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Alabama/The Mobile News

Federal cases hit record number
Local rate bucks national trend; defense lawyer says prosecutors are
pursuing more crimes of less-serious nature

Tuesday, April 15, 2008

Staff Reporter

Federal authorities in Mobile prosecuted a record number of cases last
year, continuing a five-year trend that has seen dramatically higher
numbers even as they have declined nationally.
According to the U.S. District Court clerk's office in Mobile, federal
prosecutors brought 346 criminal cases in the fiscal year that ended in

That is up 24 percent from the previous year and 47 percent from fiscal
year 2003. Over the same period, federal prosecutions declined 3.1 percent
nationally, according recently released figures from the Administrative
Office of U.S. Courts.

Greg Bordenkircher, the first assistant U.S. attorney in Mobile,
attributed the spike to a variety of factors, including a close working
relationship with state and local authorities that he said does not exist
in many other areas.

"In a lot of districts, if it doesn't come from the FBI with a bow on it,
it's not considered," he said.

Defense lawyers, however, speculated that the increase has come from a
willingness by prosecutors to relax the criteria they use to determine
whether to bring federal charges.

"A lot of them (the charges) are small," said Carlos Williams, the federal
defender who is in charge of representing low-income defendants in 13
southwest Alabama counties. "They're not like the ones where you do sting

Williams said he also has noticed that prosecutors are increasingly going
after defendants even after they have been prosecuted in state court for
the same offense.
In addition, Williams said, the U.S. Attorney's Office has taken robbery
cases in recent years involving fast-food chains and other national
outlets with operations that cross state lines.
"They've certainly been more aggressive in prosecuting any number of
offenses," he said. "You didn't used to get Burger King robberies before."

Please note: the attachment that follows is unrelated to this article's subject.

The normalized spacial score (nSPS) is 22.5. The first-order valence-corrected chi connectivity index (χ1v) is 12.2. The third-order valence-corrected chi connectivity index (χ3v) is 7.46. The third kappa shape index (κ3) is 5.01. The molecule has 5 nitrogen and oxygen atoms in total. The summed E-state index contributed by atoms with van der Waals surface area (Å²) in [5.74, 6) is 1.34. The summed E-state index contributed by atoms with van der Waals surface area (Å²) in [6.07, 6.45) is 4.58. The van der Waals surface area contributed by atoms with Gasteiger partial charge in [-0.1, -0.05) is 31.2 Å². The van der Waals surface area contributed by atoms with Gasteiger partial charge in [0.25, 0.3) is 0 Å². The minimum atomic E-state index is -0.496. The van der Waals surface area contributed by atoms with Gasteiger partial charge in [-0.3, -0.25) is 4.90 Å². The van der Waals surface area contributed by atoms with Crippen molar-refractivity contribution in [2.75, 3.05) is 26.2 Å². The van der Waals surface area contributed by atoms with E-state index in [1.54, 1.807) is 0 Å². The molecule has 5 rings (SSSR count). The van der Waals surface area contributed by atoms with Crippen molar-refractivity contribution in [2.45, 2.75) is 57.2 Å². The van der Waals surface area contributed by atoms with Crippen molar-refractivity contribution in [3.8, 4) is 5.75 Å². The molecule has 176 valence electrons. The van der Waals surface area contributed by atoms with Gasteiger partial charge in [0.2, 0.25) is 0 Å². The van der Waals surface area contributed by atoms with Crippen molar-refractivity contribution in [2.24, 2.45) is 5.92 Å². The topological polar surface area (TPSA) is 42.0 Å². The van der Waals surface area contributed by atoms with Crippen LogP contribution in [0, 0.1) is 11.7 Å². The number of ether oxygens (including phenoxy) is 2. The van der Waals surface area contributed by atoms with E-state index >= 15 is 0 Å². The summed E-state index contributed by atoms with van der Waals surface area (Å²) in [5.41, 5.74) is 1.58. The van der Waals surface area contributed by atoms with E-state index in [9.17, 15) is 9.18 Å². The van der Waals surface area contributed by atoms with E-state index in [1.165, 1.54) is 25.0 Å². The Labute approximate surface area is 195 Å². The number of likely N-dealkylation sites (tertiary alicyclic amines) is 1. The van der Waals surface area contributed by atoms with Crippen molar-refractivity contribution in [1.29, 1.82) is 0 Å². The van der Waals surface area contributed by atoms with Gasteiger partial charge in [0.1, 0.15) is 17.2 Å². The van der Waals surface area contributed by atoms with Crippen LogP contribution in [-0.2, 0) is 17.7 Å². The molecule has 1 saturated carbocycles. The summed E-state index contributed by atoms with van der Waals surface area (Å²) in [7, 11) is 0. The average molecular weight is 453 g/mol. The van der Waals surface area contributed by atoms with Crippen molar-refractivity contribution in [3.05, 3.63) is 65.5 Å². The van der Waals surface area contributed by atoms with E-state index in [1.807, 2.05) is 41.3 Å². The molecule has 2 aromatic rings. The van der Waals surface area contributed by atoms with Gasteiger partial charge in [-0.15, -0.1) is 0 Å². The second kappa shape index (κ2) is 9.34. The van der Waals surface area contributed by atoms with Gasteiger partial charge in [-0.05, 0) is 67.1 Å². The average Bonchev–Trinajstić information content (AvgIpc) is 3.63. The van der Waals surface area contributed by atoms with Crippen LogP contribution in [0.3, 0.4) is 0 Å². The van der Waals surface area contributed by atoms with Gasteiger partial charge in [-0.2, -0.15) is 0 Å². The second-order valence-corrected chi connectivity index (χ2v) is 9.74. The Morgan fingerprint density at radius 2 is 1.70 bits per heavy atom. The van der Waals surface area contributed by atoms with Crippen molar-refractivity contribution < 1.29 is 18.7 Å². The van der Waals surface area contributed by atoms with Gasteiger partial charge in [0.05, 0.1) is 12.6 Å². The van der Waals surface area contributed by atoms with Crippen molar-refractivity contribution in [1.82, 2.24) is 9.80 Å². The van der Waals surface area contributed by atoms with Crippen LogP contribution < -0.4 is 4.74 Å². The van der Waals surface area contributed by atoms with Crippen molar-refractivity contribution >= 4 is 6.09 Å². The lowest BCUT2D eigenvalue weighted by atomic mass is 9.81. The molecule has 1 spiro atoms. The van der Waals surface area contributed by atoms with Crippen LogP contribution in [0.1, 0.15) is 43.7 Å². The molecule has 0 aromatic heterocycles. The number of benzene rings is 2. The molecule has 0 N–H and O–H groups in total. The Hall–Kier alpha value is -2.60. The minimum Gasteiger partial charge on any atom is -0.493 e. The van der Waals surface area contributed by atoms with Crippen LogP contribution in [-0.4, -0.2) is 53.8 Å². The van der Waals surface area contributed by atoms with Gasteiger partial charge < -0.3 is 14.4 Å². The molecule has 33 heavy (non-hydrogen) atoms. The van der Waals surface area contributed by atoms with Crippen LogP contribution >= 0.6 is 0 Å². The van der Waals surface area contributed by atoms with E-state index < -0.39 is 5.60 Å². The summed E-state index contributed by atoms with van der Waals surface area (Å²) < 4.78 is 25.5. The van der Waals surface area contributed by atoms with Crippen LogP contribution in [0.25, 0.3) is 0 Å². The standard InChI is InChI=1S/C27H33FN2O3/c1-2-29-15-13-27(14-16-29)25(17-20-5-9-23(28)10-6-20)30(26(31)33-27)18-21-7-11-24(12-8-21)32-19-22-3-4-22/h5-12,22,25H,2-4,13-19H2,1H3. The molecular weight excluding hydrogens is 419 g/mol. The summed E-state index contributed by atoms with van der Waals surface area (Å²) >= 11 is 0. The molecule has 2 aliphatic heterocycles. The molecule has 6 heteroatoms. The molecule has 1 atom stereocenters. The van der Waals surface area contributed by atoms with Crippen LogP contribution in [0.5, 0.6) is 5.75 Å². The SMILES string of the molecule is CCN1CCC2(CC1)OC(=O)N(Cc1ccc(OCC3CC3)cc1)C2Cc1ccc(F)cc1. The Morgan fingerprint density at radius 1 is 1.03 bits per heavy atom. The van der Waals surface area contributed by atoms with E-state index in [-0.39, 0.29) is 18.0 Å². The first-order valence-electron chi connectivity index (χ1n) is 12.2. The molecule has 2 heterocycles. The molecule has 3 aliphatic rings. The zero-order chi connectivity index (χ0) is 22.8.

Bordenkircher, who also serves as the criminal division chief for the U.S.
Attorney's Office, said it is "just not true" that federal prosecutors are
routinely prosecuting robberies, except for those involving banks and
credit unions.

He recalled one Burger King robbery, which, he said, his office prosecuted
because Selma authorities asked for help shutting down a gang in that

As for prosecuting defendants who have been tried on similar state
charges, Bordenkircher said the U.S. Supreme Court on multiple occasions
has upheld the practice since the states and the federal government are
different jurisdictions.

Bordenkircher said defense attorneys have tried to avoid federal charges
and stiffer penalties for their clients by rushing guilty pleas through
state court.

Often those defendants walk away with probation for gun offenses,
Bordenkircher said. He said federal prosecutors will not allow a
"sweetheart deal" to be the final word.

"Felons with multiple convictions with assault rifles should not be
getting probation," he said.

Still, defense lawyer Dom Soto said, federal prosecutors appear much more
willing to make drug cases that in a bygone era would have been considered
too trivial.

He recalled U.S. District Judge Charles Butler Jr. seven or eight years
ago taking offense at the government's decision to file federal drug
charges against a man caught with several rocks of crack cocaine.
"I think over time what happened is no one's offended that these things
are in federal court anymore," Soto said. "They've prosecuted drug cases
they never would have taken 10 years ago."

Bordenkircher said the minimum threshold requirements for drug and fraud
cases have not changed since 2000, except for frauds against the Federal
Emergency Management Agency. Prosecutors have adopted a zero-tolerance
posture on those.

Bordenkircher acknowledged that this U.S. Attorney's Office prosecutes
smaller cases than larger districts. A $150,000 bank fraud case is a big
deal in Daphne but would remain under the jurisdiction of local
authorities in Los Angeles, he said.

Federal prosecutors have to be responsive to the particular needs of the
communities they serve, he said. Sometimes that means spending resources
prosecuting a few street-level crack dealers who have a large collective
effect in one neighborhood, even if none individually has sold a great

"That has a significant impact on crime," he said. "Politics is local.
Crime is local."

2008 Press-Register
2008 All Rights Reserved.


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